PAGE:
What are mechanical seals ?
Power machines that have a rotating shaft, such as pumps and compressors, are generally known as "rotating machines." Mechanical seals are a type of packing installed on the power transmitting shaft of a rotating machine. They are used in various applications ranging from automobiles, ships, rockets and industrial plant equipment, to residential devices.
Mechanical seals are intended to prevent the fluid (water or oil) used by a machine from leaking to the external environment (the atmosphere or a body of water). This role of mechanical seals contributes to the prevention of environmental contamination, energy saving through improved machine operating efficiency, and machine safety.
Shown below is a sectional view of a rotating machine that requires the installation of a mechanical seal. This machine has a large vessel and a rotating shaft at the center of the vessel (e.g., a mixer). The illustration shows the consequences of cases with and without a mechanical seal.
Cases with and without a mechanical seal
Without a seal
- The liquid leaks.
With gland packing (stuffing)
- The axis wears.
- It needs some leaks
(lubrication) to prevent wear.
With a mechanical seal
- The axis does not wear.
- There are hardly any leaks.
This control on liquid leakage is called "sealing" in the mechanical seal industry.
- Without a seal
- If no mechanical seal or gland packing is used, the liquid leaks through the clearance between the shaft and the machine body.
- With a gland packing
- If the aim is solely to prevent leakage from the machine, it is effective to use a seal material known as gland packing on the shaft. However, a gland packing tightly wound around the shaft hinders the motion of the shaft, resulting in shaft wear and therefore requiring a lubricant during use.
- With a mechanical seal
- Separate rings are installed on the shaft and on the machine housing to allow minimal leakage of the liquid used by the machine without affecting the rotating force of the shaft.
To ensure this, each part is fabricated according to a precise design. Mechanical seals prevent leakage even with hazardous substances that are difficult to mechanically handle or under harsh conditions of high pressure and high rotating speed.
How are mechanical seals used?
The following are example uses of a mechanical seal in a pump.
Mechanical seal in pump structure
- 1.Internal structure of pump
- A pump is a machine that works to move fluids, as in lifting a liquid to its inside. For example, its impeller rotates to move water.
- 2.Mechanical seal installation location in pump
- A mechanical seal is installed on the impeller rotating shaft. This prevents the liquid from leaking through the clearance between the pump body and the shaft.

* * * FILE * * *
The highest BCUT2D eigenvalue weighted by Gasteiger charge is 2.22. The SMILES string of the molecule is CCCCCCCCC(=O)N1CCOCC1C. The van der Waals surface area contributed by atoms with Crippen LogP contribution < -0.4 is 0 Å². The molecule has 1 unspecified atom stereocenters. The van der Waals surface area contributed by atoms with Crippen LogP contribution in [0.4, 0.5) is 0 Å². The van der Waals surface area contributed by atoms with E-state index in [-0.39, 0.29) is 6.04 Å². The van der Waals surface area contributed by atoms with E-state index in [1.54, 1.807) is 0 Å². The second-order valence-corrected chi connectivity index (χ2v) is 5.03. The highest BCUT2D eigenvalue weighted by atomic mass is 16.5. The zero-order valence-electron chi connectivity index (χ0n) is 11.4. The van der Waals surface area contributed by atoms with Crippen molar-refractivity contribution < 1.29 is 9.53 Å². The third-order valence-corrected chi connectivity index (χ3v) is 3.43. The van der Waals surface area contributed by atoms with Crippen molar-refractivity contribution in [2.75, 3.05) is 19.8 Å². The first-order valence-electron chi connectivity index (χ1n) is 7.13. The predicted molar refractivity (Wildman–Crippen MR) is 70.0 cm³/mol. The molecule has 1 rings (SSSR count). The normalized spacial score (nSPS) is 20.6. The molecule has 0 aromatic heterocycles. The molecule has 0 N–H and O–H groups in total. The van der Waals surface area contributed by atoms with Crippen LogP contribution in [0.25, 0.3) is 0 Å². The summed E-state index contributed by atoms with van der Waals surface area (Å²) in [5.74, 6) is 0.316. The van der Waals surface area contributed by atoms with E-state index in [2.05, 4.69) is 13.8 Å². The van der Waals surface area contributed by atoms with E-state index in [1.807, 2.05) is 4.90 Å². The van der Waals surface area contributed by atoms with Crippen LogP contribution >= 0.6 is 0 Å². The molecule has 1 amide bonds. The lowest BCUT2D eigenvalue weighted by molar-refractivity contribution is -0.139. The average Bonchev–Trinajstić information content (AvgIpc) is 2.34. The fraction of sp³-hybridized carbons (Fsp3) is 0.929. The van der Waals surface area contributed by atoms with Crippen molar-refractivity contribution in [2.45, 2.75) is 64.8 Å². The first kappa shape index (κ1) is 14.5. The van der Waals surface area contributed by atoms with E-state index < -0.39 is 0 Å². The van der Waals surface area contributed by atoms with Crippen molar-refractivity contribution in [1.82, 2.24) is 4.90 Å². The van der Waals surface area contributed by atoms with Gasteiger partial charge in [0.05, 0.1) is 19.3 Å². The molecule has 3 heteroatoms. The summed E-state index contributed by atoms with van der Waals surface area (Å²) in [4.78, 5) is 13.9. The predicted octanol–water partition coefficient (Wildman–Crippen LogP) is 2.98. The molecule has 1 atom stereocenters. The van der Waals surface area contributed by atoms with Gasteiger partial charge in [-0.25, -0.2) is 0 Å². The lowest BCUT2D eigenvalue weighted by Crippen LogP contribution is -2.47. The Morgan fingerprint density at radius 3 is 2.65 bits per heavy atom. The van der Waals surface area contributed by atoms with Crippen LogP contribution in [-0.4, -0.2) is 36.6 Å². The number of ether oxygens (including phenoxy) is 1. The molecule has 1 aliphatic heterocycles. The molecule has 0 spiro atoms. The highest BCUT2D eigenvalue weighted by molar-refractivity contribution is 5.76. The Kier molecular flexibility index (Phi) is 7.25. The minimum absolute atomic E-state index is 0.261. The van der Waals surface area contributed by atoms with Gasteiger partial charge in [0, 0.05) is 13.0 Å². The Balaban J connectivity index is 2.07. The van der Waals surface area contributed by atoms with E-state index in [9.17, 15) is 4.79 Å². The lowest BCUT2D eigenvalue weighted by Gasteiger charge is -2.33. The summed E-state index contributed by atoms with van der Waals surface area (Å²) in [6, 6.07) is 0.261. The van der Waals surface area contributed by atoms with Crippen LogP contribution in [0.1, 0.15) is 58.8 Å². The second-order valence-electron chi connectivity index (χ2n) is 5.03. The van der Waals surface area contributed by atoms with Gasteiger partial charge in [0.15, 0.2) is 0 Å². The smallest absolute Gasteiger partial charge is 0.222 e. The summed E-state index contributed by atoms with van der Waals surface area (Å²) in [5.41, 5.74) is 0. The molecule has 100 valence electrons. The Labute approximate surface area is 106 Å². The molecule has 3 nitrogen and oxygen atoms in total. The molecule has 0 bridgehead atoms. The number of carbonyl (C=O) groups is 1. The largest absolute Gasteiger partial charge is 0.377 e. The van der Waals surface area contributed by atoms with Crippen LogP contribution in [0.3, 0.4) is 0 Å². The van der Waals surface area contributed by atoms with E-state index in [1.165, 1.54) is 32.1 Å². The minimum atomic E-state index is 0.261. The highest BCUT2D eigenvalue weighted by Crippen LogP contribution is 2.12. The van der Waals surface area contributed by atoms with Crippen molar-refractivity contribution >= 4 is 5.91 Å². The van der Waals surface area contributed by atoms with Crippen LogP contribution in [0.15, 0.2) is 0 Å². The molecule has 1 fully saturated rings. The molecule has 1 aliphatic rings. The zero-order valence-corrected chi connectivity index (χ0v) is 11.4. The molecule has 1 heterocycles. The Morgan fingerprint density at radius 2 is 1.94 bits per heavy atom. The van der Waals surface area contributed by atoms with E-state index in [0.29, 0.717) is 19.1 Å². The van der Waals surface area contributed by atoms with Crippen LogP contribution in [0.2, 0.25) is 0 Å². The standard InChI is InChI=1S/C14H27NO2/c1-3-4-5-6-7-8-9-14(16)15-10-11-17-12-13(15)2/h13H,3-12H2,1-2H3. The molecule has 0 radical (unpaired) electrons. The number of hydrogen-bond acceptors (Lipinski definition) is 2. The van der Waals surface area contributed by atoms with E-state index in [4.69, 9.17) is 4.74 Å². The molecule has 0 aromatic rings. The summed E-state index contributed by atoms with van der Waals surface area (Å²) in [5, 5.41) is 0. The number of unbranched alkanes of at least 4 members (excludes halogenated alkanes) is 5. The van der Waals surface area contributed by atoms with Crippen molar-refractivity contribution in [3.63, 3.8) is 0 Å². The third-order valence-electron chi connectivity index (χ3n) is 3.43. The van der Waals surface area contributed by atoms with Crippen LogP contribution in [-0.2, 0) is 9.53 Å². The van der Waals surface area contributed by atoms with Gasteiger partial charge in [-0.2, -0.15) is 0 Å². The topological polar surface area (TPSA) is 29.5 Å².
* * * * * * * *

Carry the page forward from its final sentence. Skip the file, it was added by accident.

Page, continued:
- 3.Mechanical seal installation location on shaft
- Mechanical seals are mostly comprised of two rings: a rotary ring on the shaft and a stationary ring on the pump housing.
- 4.Mechanical seal structure
(stationary and rotary rings)
- The rotary ring rotates with the shaft. The stationary and rotary rings rub against each other ensuring a clearance in the order of micrometers maintained between them. Where they rub against each other, they are referred to as "face materials."
- 4.Mechanical seal structure
The essential point is to control leakage and friction.
The face materials where the stationary ring and the rotary ring rub against each other are the most important portions as a barrier to the fluid. If the clearance is too small, the friction increases, hindering the shaft motion or resulting in seal breakage. Conversely, if the clearance is too large, the liquid will leak. Consequently, it is necessary to control the clearance in the order of micrometers to prevent leakage, but at the same time ensuring lubrication by the fluid, thereby reducing the sliding torque and avoiding hindrance to the machines' rotation.
Technologies behind mechanical seals
The mechanical seal technology is a sum of mechanical engineering and physical property technology due to the above-mentioned functions and applications. More specifically, the core of the mechanical seal technology is the tribology (friction, wear and lubrication) technology used to control the surfaces where the stationary and rotary rings rub (slide) against each other.
Mechanical seals with improved functionality will not only prevent the liquid or gas handled by a machine from leaking to the outside, but also improve machine operating efficiency, thereby helping achieve energy saving and prevent environmental contamination. Moreover, in some cases, rotating machines handle media that, in the case of leakage, can lead to a dangerous accident. Therefore, mechanical seals are required to be highly reliable through manufacturing backed by solid engineering expertise.
These functions and roles will make mechanical seals increasingly important functional parts in the future. Their further technical innovation is anticipated. To positively respond to these expectations, Eagle Industry is working on technical research and development every day.